I came down from Woodstock [New Brunswick] and enlisted here in Fredericton at No. 7 Depot. That was the headquarters for the whole province was in Fredericton, No. 7 was the headquarters and we came down here. We were told by letter that we were supposed to report to that point when we come down, which we did. We all got accepted into the military. I had spent three and a half years in the 89th Battery in 5th Field [Regiment, Royal Canadian Artillery].
They said at the time that if you had been in the militia, you would continue with your particular type of artifice. But I didn’t continue with the artillery at all. I went to the infantry. They needed the infantry more than artillery, so I went to infantry, reinforcements. And I think I was scheduled to go to the Carleton and York [Regiment].
They found out I had a commercial course in vocational school so they needed somebody to do work on a regiment going overseas and they took me and put me in Sussex, New Brunswick. And I was down there in Sussex for months. I don’t know how many but it seemed like a long time with my unit. My unit went over.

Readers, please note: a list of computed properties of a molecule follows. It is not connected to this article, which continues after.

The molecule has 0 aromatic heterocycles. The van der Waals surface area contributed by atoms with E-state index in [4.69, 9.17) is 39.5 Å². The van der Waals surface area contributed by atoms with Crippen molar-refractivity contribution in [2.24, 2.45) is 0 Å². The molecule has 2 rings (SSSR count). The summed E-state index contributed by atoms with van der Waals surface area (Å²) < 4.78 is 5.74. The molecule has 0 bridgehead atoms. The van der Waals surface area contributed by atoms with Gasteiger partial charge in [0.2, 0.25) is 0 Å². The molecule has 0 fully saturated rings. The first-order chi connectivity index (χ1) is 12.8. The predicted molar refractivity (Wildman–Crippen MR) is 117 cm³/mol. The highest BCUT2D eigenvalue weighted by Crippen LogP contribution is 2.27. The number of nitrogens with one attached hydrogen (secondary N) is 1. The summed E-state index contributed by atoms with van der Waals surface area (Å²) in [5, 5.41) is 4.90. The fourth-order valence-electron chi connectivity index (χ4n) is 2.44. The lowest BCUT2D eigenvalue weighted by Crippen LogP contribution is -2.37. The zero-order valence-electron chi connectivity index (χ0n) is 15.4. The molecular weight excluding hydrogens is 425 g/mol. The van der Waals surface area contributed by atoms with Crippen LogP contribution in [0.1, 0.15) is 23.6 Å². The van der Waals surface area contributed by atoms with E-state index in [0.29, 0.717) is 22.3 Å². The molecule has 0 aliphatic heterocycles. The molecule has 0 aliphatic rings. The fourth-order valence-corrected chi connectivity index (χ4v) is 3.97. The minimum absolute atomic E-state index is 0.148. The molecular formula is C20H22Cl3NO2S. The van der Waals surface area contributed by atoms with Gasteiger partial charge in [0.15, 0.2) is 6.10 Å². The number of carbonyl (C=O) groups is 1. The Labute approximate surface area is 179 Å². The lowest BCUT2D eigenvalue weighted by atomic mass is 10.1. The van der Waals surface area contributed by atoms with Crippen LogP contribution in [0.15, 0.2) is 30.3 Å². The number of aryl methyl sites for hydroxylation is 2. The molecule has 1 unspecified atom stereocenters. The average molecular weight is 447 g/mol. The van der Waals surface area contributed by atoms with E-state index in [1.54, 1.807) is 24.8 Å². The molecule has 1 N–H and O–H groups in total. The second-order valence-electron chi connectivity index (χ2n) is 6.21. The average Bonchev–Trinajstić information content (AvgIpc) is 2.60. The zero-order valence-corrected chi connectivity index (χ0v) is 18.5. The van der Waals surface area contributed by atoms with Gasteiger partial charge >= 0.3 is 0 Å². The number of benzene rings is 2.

When I was in Sussex, I was a clerk. I looked after typing and keeping records and looking after the individual pay books for each soldier. I felt I should be - I was supposed to be in the reinforcement stream - I felt I should be fighting somewhere. I had signed up as a GS [general service] soldier and I signed for the Pacific. That’s when I ended up in Edmundston.
It was the day I got out, I had to go into Halifax, we didn’t have anybody left up there in the headquarters; they had all taken their discharge. So I had to go to Halifax for it. That was quite a sight. To see Bedford Basin full, all the ships that had been used for going overseas, both navy and merchant navy.